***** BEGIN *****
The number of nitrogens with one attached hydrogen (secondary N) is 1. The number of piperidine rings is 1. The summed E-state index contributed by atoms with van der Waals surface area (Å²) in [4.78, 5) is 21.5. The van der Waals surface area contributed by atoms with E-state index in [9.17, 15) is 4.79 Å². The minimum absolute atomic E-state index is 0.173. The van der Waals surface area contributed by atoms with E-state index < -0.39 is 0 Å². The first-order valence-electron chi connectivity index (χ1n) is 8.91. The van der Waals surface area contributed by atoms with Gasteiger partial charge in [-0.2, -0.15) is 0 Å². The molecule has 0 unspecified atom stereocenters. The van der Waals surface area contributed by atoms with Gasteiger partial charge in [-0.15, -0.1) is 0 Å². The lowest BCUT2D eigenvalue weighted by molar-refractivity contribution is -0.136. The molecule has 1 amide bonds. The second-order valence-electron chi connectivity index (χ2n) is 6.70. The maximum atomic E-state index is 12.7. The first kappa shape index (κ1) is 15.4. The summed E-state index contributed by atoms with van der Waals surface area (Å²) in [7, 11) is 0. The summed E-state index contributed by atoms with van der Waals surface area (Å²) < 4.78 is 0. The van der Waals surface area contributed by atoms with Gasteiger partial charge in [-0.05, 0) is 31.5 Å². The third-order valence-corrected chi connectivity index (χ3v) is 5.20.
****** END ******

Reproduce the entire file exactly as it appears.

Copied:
The number of nitrogens with one attached hydrogen (secondary N) is 1. The number of piperidine rings is 1. The summed E-state index contributed by atoms with van der Waals surface area (Å²) in [4.78, 5) is 21.5. The van der Waals surface area contributed by atoms with E-state index in [9.17, 15) is 4.79 Å². The minimum absolute atomic E-state index is 0.173. The van der Waals surface area contributed by atoms with E-state index < -0.39 is 0 Å². The first-order valence-electron chi connectivity index (χ1n) is 8.91. The van der Waals surface area contributed by atoms with Gasteiger partial charge in [-0.2, -0.15) is 0 Å². The molecule has 0 unspecified atom stereocenters. The van der Waals surface area contributed by atoms with Gasteiger partial charge in [-0.15, -0.1) is 0 Å². The lowest BCUT2D eigenvalue weighted by molar-refractivity contribution is -0.136. The molecule has 1 amide bonds. The second-order valence-electron chi connectivity index (χ2n) is 6.70. The maximum atomic E-state index is 12.7. The first kappa shape index (κ1) is 15.4. The summed E-state index contributed by atoms with van der Waals surface area (Å²) in [7, 11) is 0. The summed E-state index contributed by atoms with van der Waals surface area (Å²) < 4.78 is 0. The van der Waals surface area contributed by atoms with Gasteiger partial charge in [-0.05, 0) is 31.5 Å². The third-order valence-corrected chi connectivity index (χ3v) is 5.20.